Whether we call them "our Kids" or not, every human being on this planet has an obligation to love and protect all children.

        December 17, 2012 at 7:58 pm |
    • Educator2311

      Proud to say that I take so much pride in their learning that I would refer to them as 'my kids.' MY KIDS at school do not get the attention and love at home. MY KIDS do not have role models to teach them life lessons at home. MY KIDS do not have someone love them unconditionally or someone willing to risk their life for them. Maybe you come from a different demographic, but I am proud to say that my kids are now the future. Treat them so.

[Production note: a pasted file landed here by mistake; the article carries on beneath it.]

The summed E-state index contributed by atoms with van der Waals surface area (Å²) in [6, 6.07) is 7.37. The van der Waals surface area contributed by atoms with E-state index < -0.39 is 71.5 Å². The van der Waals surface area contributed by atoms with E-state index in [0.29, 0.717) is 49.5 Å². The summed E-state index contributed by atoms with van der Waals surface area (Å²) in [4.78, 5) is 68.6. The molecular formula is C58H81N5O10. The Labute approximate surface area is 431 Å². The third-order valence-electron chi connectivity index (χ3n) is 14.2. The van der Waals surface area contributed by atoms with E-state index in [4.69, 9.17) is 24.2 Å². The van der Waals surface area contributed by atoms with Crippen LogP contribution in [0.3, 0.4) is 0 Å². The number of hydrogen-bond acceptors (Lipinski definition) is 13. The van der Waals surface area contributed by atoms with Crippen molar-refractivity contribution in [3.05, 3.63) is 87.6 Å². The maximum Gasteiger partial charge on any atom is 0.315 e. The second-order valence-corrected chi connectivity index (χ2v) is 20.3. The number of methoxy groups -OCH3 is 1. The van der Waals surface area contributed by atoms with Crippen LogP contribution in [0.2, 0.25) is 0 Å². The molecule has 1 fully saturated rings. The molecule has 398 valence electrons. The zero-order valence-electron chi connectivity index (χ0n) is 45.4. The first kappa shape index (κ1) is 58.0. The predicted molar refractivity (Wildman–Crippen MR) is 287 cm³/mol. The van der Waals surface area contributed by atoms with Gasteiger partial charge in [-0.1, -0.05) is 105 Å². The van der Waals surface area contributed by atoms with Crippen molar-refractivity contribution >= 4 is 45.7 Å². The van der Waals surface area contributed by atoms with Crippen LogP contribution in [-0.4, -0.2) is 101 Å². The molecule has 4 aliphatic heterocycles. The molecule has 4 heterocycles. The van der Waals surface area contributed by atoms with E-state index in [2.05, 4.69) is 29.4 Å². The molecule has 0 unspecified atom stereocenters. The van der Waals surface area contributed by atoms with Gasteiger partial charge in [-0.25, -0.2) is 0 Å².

December 17, 2012 at 7:49 pm |
    • mdell27

      spent, are you sure you were a teacher for 34 years?

      December 17, 2012 at 7:52 pm |
    • Nick

      I hope you didn"'t teach punctuation. 's

      December 17, 2012 at 7:55 pm |
    • Lukes mom

      Thank you Spent. a teacher once refered to my child that way directly to me and I was very put off by it and let her know it. I appreciate teacher greatly and feel most are amazing at what they do, but my child is just that, MY child. and I do feel that this teacher and others he has been with would do anything in their power to save the children they teach, but I have to say I would like to think I would protect any child in need as well if put in a situation like this and I am not a teacher. I think its just an adults instinct, whether you are a teacher, a parent or a fire fighter or a police officer.

      December 17, 2012 at 7:59 pm |
    • Enough

      Actually since legally you are a mantated reporter, you are responsible for them